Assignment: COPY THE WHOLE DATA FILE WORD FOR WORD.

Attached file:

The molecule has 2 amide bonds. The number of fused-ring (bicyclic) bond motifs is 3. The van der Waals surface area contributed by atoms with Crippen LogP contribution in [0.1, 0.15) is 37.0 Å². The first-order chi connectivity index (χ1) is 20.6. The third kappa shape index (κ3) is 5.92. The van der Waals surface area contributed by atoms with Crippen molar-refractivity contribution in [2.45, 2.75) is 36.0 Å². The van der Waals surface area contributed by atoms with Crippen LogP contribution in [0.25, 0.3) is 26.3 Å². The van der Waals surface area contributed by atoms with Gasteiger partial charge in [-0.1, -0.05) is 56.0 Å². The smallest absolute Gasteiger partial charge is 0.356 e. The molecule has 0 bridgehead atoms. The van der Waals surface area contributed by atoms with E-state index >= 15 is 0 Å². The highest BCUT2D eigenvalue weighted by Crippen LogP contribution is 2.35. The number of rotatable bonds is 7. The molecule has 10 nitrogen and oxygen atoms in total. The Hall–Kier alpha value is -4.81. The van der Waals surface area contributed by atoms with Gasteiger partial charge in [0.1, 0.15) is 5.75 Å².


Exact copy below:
The molecule has 2 amide bonds. The number of fused-ring (bicyclic) bond motifs is 3. The van der Waals surface area contributed by atoms with Crippen LogP contribution in [0.1, 0.15) is 37.0 Å². The first-order chi connectivity index (χ1) is 20.6. The third kappa shape index (κ3) is 5.92. The van der Waals surface area contributed by atoms with Crippen molar-refractivity contribution in [2.45, 2.75) is 36.0 Å². The van der Waals surface area contributed by atoms with Crippen LogP contribution in [0.25, 0.3) is 26.3 Å². The van der Waals surface area contributed by atoms with Gasteiger partial charge in [-0.1, -0.05) is 56.0 Å². The smallest absolute Gasteiger partial charge is 0.356 e. The molecule has 0 bridgehead atoms. The van der Waals surface area contributed by atoms with E-state index >= 15 is 0 Å². The highest BCUT2D eigenvalue weighted by Crippen LogP contribution is 2.35. The number of rotatable bonds is 7. The molecule has 10 nitrogen and oxygen atoms in total. The Hall–Kier alpha value is -4.81. The van der Waals surface area contributed by atoms with Gasteiger partial charge in [0.1, 0.15) is 5.75 Å².